(7) If you make a mistake, admit it and correct it. Do not attempt to cleverly cover up your mistake, as you will probably set a trap for yourself.

(8) Look directly at the attorney asking you the question and concentrate upon hearing and understanding the entire question.

(9) Do not look at your own attorney before answering unless your attorney has objected to the question. You will give the impression that you are unsure of your answer, or that your attorney is prompting you.

(10) Your attorney will sometimes object to a question which you have been asked. If you do not understand the objection or if you are confused, ask the attorney whether you should answer the original question. Your attorney may advise you to answer, to answer if you understood the question, or to state that you will not answer on advice of your counsel. This latter answer may lead to a heated discussion between the attorneys. If so, stay out of the discussion and let them work it out. It may even be amusing if you are able to watch it as a disinterested third party.

(11) If you are answering a question but are interrupted by the opposing attorney, state that you did not finish your answer.

(12) Depositions are often fishing trips for attorneys. They are attempting to offer bait, test the waters, and see what they might catch. They are attempting to discover some new information to improve their cases. Broad, very general questions without specific facts typify a fisherman trolling for a catch. Turn these questions aside by asking the attorney to be more specific, or by stating, "That is a very broad question. Our agency probably has hundreds of different documents like that. Which document do you wish to have me discuss?". In my last deposition I counted ten times when the attorney was trying to fish out more information than I was willing to give.

(13) Attorneys sometimes ask leading questions by making a statement and asking you whether you agreed. If any part of their statement is not correct, you may state that you do not agree, or you may qualify your answer by stating that you agree with part of the statement.

(14) Do not hesitate to disagree with leading questions from the other attorney. If you are asked a question which suggests an answer with which you disagree, simply disagree with the question. Don't explain your answer. Make the attorney ask you another question if he or she wants more information on the subject.


(15) Occasionally questions will become extremely long or may be composed of several parts. If you do not completely, understand the question, ask that it be repeated or ask that the attorney ask one question at a time so that you can address specific answers to specific parts of the questions.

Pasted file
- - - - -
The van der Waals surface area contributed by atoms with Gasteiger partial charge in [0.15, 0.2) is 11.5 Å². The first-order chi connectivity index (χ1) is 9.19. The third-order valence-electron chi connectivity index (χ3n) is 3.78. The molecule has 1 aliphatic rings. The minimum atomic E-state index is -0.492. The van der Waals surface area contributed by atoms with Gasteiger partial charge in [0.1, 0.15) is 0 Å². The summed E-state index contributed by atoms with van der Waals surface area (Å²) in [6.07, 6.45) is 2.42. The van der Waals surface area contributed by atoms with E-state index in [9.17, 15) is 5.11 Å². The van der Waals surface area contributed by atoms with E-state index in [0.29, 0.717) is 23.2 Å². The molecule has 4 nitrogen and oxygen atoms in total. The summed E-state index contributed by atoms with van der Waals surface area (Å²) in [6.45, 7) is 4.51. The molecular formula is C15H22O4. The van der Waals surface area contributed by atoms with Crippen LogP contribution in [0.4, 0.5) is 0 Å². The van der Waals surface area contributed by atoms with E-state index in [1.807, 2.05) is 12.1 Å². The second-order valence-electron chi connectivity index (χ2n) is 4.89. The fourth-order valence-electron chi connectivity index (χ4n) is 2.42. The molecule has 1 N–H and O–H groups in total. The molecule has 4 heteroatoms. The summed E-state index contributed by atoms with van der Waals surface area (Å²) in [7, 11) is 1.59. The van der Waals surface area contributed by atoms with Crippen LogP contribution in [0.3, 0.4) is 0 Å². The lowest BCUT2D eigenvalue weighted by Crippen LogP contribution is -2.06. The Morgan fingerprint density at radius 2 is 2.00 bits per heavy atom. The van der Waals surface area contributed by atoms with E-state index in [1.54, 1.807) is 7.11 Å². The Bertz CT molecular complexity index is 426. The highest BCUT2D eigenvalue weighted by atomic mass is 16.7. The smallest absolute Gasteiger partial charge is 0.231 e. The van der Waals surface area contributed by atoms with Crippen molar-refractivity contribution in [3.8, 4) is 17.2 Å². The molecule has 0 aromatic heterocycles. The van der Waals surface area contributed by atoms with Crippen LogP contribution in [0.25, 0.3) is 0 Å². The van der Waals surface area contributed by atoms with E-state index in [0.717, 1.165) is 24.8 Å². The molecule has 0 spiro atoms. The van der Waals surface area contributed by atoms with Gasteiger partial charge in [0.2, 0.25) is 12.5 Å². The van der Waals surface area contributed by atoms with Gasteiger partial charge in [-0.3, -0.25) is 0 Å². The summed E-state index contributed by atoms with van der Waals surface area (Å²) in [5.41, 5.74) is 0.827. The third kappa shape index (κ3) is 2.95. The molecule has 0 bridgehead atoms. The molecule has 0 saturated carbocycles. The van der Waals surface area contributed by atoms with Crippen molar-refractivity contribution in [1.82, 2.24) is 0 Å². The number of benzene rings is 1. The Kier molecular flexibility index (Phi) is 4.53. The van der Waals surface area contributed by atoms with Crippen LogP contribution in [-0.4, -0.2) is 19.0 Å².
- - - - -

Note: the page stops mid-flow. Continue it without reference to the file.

(16) Attorneys frequently ask the same question several times or ask the same question several ways. You may choose to respond with, "I believe that I have answered that question previously."

(17) Do not memorize your testimony. If the exact date, distance or time is important to the opposing attorney and you cannot state it with certainty, simply say, "I cannot remember." If the attorney keeps pressing for an answer, you may wish to reply, "The date is contained on the accident report", or "The distance can be found on the department's map."

(18) Do not respond to challenges to your character, your family heritage or your comments. Leave your ego at home and keep your temper. An opposing attorney who can draw you into an argument or that can make you produce a quick answer has won the day.

(19) The courtroom is no place for humor. Do not try to give sarcastic, trite or flippant answers to questions. I did get away once with the statement "Do you want the truth, or only the yes or no you demanded". It can lead to very damaging times if you are not careful though.

(20) Do not depend upon technical vernacular. Stay away from acronyms. State your answer in clear, simple terms that can be understood by anyone.

(21) Where distances and measurements are part of the testimony, use easily understood units of measurements. A witness whose language is encumbered with ergs, foot-pounds, or deltas will not communicate to a jury.

(22) Be careful in estimating time, speed and distance. If you are not certain of the values, qualify your answer by saying, "My estimate is . ."

(23) A novice who has never testified will find it helpful to visit an on-going trial to watch witnesses testify under direct and cross-examination. This will produce a much better understanding of the process than watching the distorted version often used in TV drama shows. While there are differences in courtroom and deposition testimony, the witness may obtain a good feeling for the process through courtroom observation.